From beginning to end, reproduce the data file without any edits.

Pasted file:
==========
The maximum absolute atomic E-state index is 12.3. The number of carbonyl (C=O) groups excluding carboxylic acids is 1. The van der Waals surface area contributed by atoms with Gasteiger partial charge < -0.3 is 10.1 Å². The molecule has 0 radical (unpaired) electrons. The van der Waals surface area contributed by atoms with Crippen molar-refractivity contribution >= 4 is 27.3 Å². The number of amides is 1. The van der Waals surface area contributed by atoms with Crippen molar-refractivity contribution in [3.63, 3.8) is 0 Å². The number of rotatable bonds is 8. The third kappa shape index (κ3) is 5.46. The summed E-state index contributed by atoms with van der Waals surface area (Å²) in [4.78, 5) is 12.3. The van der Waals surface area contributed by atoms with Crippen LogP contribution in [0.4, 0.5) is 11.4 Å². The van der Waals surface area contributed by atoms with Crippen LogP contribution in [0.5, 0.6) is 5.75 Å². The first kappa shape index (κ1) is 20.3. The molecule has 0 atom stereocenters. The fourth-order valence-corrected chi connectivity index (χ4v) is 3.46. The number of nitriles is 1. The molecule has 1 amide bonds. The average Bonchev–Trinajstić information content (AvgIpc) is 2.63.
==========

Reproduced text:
The maximum absolute atomic E-state index is 12.3. The number of carbonyl (C=O) groups excluding carboxylic acids is 1. The van der Waals surface area contributed by atoms with Gasteiger partial charge < -0.3 is 10.1 Å². The molecule has 0 radical (unpaired) electrons. The van der Waals surface area contributed by atoms with Crippen molar-refractivity contribution >= 4 is 27.3 Å². The number of amides is 1. The van der Waals surface area contributed by atoms with Crippen molar-refractivity contribution in [3.63, 3.8) is 0 Å². The number of rotatable bonds is 8. The third kappa shape index (κ3) is 5.46. The summed E-state index contributed by atoms with van der Waals surface area (Å²) in [4.78, 5) is 12.3. The van der Waals surface area contributed by atoms with Crippen LogP contribution in [0.4, 0.5) is 11.4 Å². The van der Waals surface area contributed by atoms with Crippen LogP contribution in [0.5, 0.6) is 5.75 Å². The first kappa shape index (κ1) is 20.3. The molecule has 0 atom stereocenters. The fourth-order valence-corrected chi connectivity index (χ4v) is 3.46. The number of nitriles is 1. The molecule has 1 amide bonds. The average Bonchev–Trinajstić information content (AvgIpc) is 2.63.